Thomas said former City Manager Ray Mondragon gave written permission for Summers to use the hangar on Aug. 28, 1998.

Thomas said he told Summers to empty the building after learning of the agreement after a local resident complained.

Summers, who earns $68,717 a year, said he considered use of the hangar part of his compensation. Summers also stays in a city-owned home at the airport rent free, receiving a monthly $400 credit for providing around-the-clock security, Thomas said.

Thomas said the $400 a month credit is the fair market value the city could charge for renting the home Summers occupies.

“I moved from a 2,000-square-foot home with a garage to a single-wide trailer when I took this job 17 years ago,” said Summers. “There was no storage.”

Questions about the hangar arrangement were raised by Clovis homebuilder Bob Linn, who demanded Summers be charged with embezzlement in complaints filed last June with Clovis police and the state attorney general.

On Wednesday, Linn said police told him there would be no charges, citing the Mondragon memo granting Summers permission to use the hangar that rents for $110 a month. A police investigation started July 7 also notes that 9th Judicial District Chief Deputy District Attorney Andrea Reeb concluded “no criminal charges are appropriate in this matter.”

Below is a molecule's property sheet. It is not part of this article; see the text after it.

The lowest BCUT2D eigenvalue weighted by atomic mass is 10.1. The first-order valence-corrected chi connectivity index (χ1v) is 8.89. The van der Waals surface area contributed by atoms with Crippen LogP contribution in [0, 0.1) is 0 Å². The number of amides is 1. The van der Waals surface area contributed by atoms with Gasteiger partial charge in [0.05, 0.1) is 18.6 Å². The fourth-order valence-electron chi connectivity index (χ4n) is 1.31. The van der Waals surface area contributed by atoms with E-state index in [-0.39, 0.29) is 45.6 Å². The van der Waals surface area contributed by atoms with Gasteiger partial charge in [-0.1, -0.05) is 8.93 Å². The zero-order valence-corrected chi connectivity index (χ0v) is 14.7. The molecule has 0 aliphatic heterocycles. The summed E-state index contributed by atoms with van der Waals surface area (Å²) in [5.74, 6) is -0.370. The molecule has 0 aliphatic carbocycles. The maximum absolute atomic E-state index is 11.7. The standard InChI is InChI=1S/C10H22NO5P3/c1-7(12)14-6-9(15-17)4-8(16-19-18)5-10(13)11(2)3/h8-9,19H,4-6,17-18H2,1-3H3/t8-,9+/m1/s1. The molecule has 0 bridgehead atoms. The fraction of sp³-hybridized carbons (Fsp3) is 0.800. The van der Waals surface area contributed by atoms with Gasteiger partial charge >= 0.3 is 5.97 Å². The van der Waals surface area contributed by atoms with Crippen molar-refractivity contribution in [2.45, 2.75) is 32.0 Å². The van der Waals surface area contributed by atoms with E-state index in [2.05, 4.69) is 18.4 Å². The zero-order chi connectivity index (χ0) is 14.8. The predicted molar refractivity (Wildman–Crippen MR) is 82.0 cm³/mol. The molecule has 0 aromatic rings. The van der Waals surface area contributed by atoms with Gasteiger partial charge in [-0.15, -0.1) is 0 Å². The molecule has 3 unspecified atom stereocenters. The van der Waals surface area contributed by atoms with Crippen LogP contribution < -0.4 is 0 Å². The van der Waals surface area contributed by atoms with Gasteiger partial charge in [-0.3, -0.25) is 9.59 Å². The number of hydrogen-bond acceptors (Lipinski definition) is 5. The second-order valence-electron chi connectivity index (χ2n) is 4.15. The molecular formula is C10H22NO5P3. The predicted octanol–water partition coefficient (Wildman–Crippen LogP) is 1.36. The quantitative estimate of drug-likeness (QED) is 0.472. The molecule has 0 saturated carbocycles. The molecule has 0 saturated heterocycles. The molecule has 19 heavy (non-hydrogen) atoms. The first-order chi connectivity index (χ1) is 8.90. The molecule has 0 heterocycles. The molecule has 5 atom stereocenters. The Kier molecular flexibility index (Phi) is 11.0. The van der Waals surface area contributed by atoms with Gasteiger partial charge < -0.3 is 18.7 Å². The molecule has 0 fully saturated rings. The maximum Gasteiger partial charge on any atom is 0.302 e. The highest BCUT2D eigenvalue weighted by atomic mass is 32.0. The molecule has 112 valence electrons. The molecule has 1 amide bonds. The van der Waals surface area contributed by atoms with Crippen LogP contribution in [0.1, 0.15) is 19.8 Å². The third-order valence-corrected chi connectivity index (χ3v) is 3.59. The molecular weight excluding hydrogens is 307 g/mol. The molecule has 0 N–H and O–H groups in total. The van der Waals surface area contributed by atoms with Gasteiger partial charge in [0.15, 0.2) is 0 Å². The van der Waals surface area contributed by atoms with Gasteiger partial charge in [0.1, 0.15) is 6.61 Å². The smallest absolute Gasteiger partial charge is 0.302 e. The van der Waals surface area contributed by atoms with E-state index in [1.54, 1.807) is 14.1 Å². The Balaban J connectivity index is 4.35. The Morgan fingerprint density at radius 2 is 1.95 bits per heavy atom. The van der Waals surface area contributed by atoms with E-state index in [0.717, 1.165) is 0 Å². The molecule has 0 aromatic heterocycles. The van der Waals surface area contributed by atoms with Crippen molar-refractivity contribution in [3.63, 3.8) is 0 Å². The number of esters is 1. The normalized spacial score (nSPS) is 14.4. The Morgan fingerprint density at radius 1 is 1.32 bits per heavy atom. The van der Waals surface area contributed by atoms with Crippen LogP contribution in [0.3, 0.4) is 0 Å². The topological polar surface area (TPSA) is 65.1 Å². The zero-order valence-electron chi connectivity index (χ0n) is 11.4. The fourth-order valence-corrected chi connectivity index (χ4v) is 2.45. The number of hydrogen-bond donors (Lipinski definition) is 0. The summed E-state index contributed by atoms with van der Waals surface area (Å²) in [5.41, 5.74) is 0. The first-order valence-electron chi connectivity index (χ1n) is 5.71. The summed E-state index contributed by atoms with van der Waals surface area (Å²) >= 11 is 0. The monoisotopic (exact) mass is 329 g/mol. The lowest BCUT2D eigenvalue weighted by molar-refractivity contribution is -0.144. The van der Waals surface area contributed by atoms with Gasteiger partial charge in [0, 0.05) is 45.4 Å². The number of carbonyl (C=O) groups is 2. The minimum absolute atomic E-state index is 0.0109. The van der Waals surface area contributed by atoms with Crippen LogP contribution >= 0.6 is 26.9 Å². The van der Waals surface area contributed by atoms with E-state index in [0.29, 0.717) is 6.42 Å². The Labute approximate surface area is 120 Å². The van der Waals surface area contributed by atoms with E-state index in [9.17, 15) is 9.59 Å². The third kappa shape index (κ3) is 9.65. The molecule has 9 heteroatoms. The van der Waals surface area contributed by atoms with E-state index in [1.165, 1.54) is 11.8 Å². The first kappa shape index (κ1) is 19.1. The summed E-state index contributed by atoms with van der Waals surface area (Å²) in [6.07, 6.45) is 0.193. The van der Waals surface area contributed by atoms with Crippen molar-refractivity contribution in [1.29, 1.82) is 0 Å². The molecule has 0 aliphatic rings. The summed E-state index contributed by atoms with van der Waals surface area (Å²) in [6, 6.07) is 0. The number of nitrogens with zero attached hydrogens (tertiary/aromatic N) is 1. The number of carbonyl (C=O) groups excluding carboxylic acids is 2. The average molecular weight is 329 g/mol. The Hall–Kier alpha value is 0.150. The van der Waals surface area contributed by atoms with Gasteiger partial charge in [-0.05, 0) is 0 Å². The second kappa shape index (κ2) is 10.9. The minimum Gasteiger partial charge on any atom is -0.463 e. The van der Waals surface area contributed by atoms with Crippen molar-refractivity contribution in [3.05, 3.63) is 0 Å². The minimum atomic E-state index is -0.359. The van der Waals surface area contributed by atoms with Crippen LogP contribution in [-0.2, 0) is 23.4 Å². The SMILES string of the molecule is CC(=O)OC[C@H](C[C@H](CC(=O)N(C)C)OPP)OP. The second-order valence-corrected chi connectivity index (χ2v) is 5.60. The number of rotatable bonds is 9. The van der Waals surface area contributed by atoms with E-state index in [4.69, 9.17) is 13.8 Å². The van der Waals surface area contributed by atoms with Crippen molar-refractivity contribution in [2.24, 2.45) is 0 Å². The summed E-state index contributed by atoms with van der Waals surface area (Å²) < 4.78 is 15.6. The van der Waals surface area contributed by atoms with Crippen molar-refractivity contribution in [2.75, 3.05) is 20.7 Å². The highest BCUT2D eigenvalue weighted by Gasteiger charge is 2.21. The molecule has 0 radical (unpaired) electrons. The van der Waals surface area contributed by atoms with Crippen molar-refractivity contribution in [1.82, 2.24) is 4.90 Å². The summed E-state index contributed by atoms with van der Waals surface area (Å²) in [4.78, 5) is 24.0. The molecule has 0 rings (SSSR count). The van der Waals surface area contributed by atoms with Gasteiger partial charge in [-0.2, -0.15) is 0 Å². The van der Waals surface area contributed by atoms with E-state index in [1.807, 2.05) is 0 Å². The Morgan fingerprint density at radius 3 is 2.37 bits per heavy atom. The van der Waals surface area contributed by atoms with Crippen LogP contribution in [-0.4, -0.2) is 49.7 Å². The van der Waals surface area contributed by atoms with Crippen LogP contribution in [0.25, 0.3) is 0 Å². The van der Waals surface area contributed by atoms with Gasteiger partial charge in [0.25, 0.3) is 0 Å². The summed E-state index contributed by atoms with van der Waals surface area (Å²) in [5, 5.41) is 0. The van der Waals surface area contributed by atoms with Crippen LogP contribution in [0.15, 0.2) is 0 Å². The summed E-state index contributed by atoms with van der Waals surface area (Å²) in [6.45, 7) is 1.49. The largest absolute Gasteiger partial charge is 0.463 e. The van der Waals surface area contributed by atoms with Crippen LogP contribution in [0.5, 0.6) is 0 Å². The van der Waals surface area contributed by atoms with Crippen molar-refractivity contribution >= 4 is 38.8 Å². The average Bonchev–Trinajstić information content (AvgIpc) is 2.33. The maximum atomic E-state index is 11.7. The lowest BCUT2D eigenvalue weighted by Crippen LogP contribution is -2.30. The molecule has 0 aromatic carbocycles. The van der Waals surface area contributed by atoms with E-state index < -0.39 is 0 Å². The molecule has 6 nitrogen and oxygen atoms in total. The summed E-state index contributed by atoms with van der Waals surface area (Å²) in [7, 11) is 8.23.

“I am disappointed,” Linn said, noting a long waiting list of airplane owners anxious to rent an airport hangar. “There have been names on that waiting list for at least a year,” said Linn.

Thomas and Summers said the hangar was emptied in July and has since been rented. While acknowledging using the hangar for personal storage was unusual, Thomas said having department chiefs live on-site in city-owned homes is not an unusual arrangement, and such agreements require the employee to work enough hours of overtime to offset a fair-market rate for the rent.

Thomas said the city has had similar arrangements with wastewater treatment plant superintendent Durwood Billington and city zoo director Vince Romero. Thomas said it saves the city costs of providing 24-hour security.

Thomas and Summers said a waiting list for the hangars is a new phenomenon they believe coincides with the recent expansion at Cannon Air Force base. Thomas noted there was an abundance of empty hangars at the airport when Summers was originally granted permission by Mondragon.

Summers said he doesn’t think using the hangar was unusual or wrong. He said his predecessor as airport director had a similar arrangement.

Pakistan International Airlines stops media from covering its inefficiencies

LAHORE - To avoid more criticism on the hotchpotch pre-hajj operations, Pakistan International Airlines (PIA) has taken the easy way out of barring reporters covering the first pre-hajj flight from Lahore, which left for Saudi Arabia on Saturday afternoon.

Arrangements for the first pre-hajj flight witnessed complete mismanagement and lack of coordination among government departments. Federal government official information arm, Press Information Department (PID), announced that Federal Minister for Kashmir Affairs Mian Manzoor Ahmad Wattoo would see off intending holy pilgrims at Lahore Hajj Terminal, but they had to start their holy journey without being seen off by the worthy minister.